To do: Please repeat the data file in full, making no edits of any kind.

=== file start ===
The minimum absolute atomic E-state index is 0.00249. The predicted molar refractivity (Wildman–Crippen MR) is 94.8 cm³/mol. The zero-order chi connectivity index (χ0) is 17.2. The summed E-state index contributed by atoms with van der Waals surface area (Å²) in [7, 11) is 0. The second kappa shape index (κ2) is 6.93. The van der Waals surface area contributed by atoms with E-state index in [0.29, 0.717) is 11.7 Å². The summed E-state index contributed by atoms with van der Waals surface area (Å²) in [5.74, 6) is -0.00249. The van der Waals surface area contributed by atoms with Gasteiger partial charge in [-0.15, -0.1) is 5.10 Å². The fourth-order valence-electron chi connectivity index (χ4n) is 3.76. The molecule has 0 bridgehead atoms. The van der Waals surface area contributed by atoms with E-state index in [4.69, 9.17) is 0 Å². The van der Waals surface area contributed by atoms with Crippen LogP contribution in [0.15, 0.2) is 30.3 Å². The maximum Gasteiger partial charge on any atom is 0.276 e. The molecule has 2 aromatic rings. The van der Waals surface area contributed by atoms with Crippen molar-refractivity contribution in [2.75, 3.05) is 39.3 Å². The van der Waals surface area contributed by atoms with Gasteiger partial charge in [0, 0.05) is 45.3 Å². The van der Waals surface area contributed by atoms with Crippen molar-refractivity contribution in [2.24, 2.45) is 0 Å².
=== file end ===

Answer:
The minimum absolute atomic E-state index is 0.00249. The predicted molar refractivity (Wildman–Crippen MR) is 94.8 cm³/mol. The zero-order chi connectivity index (χ0) is 17.2. The summed E-state index contributed by atoms with van der Waals surface area (Å²) in [7, 11) is 0. The second kappa shape index (κ2) is 6.93. The van der Waals surface area contributed by atoms with E-state index in [0.29, 0.717) is 11.7 Å². The summed E-state index contributed by atoms with van der Waals surface area (Å²) in [5.74, 6) is -0.00249. The van der Waals surface area contributed by atoms with Gasteiger partial charge in [-0.15, -0.1) is 5.10 Å². The fourth-order valence-electron chi connectivity index (χ4n) is 3.76. The molecule has 0 bridgehead atoms. The van der Waals surface area contributed by atoms with E-state index in [4.69, 9.17) is 0 Å². The van der Waals surface area contributed by atoms with Crippen LogP contribution in [0.15, 0.2) is 30.3 Å². The maximum Gasteiger partial charge on any atom is 0.276 e. The molecule has 2 aromatic rings. The van der Waals surface area contributed by atoms with Crippen molar-refractivity contribution in [2.75, 3.05) is 39.3 Å². The van der Waals surface area contributed by atoms with Gasteiger partial charge in [0, 0.05) is 45.3 Å². The van der Waals surface area contributed by atoms with Crippen molar-refractivity contribution in [2.24, 2.45) is 0 Å².